Throughout the last seven seasons of the hit HISTORY® Channel series, ‘Alone,’ we’ve witnessed many incredible feats of survival. We asked three of the toughest women to ever appear on the show about their experiences—both the good and the bad: You’ll hear from Nicole Apelian, who appeared in Seasons 2 and 5 and lasted a combined 66 days in the wilderness; Woniya Thibeault, who endured 73 days during Season 6; and Kielyn Marrone, who made it 80 days during Season 7.
Check out their answers below.
WATCH: every episode of Alone from the beginning.
Do you think being a woman gave you advantages the men didn’t have?
Woniya Thibeault: Women typically have lower metabolisms, which is a huge advantage in survival situations. Being smaller bodied is also an advantage; it requires less food and water, less material to clothe and shelter oneself, etc. Women are naturally more predisposed to multitask, which is important out there. Women are also often predisposed to be nurturing—and nurturing oneself rather than pushing stoically through hardship—which is something that has huge benefits in longer-term survival and wilderness living situations. Many women tend to be more intuitive than men, or at any rate, this is often more nurtured in us. This can be a big advantage in all kinds of decision making, helpful for understanding patterns in the plant and animal world, which makes a big difference for hunting and gathering and finding other important resources.
Women are naturally very resilient—physically, mentally and emotionally, because we have had to be in a world where a lot of the burdens and less of the advantages come to us.
Nicole Apelian: I think, as a vast generalization, many women are better at dealing with emotions due to how we’re raised. When you’re alone for that amount of time, all of your possible demons or things you haven’t dealt with will creep up. I think that my mental state was a distinct advantage.
READ MORE: ‘Alone’: The Winners from Every Season
What preconceptions/misconceptions/myths have held you back as a woman in the ‘survival’ field?
Apelian: The survival field is predominantly men. I’ve needed to prove my skills to show I am equipped in this field versus simply being accepted as having them.
Thibeault: I see the fact that young girls are often raised to be less physical, less outdoorsy, less oriented towards hunting, fishing, construction, etc. to be the major limiting factor, not our inherent interest in and capabilities in these fields. Women have to work harder to be taken seriously, have to prove themselves to be trusted as being capable. This is frustrating and limiting.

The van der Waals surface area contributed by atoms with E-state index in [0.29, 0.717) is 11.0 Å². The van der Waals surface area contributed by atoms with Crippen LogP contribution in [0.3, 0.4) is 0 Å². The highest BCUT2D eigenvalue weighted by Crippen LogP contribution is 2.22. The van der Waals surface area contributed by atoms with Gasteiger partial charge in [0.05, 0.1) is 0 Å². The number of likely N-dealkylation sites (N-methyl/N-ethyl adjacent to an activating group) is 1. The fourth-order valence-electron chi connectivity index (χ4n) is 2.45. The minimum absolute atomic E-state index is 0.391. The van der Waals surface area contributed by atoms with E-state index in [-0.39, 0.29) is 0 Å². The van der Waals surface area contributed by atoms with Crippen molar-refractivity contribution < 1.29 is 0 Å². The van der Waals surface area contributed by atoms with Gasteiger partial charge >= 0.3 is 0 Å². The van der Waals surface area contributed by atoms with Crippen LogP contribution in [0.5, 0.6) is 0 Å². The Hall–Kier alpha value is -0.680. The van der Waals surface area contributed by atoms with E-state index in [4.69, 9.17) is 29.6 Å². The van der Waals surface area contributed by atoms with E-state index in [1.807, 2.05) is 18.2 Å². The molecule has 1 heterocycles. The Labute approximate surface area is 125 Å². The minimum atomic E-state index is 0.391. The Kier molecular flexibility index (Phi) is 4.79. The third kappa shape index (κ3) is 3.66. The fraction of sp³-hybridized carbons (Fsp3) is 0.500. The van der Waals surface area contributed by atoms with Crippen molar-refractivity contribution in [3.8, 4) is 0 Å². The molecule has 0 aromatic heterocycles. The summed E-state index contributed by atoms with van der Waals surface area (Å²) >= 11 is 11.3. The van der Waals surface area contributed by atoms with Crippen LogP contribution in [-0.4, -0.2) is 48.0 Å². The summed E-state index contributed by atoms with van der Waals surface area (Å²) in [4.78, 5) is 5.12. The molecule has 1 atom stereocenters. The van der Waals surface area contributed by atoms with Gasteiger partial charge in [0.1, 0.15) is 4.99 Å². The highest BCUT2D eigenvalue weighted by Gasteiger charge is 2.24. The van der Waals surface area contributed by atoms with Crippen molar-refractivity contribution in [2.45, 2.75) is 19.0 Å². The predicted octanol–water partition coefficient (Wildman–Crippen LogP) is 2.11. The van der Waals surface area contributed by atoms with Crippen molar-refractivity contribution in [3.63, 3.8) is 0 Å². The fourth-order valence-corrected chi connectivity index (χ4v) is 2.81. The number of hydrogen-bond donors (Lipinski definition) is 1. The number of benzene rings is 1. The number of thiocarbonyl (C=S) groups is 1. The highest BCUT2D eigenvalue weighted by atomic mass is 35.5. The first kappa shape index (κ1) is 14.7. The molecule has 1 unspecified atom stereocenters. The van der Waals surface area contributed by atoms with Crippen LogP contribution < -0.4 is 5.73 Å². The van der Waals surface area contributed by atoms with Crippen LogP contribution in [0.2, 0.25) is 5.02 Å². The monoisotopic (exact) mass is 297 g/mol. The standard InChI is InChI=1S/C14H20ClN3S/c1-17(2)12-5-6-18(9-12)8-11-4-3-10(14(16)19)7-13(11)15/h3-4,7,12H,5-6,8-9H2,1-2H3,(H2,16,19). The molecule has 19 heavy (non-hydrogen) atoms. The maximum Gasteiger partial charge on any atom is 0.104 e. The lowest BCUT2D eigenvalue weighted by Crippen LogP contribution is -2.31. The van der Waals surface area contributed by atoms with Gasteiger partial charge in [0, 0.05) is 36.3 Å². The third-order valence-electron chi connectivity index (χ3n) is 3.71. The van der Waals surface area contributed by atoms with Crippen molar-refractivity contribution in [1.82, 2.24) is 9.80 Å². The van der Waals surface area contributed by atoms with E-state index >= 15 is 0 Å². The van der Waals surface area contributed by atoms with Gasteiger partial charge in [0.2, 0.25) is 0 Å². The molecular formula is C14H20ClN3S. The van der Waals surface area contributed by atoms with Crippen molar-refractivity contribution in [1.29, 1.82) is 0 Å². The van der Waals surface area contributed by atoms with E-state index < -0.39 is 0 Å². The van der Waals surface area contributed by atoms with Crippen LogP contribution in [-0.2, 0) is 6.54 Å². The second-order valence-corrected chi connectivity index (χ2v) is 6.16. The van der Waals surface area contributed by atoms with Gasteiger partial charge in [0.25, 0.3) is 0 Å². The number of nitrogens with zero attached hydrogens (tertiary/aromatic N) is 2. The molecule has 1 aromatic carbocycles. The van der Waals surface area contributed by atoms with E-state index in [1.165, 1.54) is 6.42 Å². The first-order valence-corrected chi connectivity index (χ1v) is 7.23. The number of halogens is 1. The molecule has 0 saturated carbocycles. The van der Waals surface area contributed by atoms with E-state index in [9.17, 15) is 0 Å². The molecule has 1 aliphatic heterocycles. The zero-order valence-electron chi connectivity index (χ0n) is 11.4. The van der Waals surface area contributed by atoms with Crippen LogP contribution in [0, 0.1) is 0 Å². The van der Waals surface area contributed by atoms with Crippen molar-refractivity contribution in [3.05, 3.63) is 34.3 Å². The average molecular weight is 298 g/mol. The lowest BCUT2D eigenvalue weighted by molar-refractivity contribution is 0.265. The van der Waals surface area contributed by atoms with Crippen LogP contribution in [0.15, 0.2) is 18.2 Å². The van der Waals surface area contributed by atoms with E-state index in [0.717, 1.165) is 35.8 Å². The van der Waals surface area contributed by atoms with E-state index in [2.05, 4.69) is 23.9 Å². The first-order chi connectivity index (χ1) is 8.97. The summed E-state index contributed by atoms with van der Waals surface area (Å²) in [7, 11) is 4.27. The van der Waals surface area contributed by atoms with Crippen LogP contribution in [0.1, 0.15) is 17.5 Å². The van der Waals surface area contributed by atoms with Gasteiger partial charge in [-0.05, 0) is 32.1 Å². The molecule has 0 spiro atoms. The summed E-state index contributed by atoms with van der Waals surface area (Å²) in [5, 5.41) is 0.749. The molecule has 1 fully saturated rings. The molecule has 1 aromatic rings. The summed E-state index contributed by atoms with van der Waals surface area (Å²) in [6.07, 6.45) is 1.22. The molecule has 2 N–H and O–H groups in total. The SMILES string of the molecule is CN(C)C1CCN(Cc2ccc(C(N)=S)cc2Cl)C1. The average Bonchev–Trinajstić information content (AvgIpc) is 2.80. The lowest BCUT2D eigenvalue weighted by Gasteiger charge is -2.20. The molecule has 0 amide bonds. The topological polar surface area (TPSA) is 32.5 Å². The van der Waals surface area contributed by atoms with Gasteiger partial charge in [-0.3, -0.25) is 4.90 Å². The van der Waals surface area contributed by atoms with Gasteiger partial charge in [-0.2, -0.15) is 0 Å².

Being sexualized is also a very frustrating thing as a woman in the survival field. [It’s] another element of not being taken seriously and sometimes not being as safe in places or groups as men would be.
For those who had children at home, what was the experience like being away from them?
Apelian: This was really tough for many reasons. My kids are my #1 priority, so before I leave for any sort of adventure we sit down and have a discussion and we all weigh in. It’s tough for them to be without their mama for that long, and equally tough knowing that you’re needed at home.
What is the toilet/bathing situation?
Apelian: I would dig a hole for #2–I tried to poop in the same general area so that I wouldn’t forage or walk there. I peed around my camp in a circle when I had to go. As far as bathing went, I would try to keep my hands, face, feet and ‘bits’ clean. I only did a full bath twice–both times using water I heated up on the fire. I learned how to do a bucket bath with very limited water when I was in the Peace Corps in Africa. You can get pretty clean with a small amount of water!
How do the women of ‘Alone’ handle having their period on the show? Are you allowed to bring pads/tampons with you?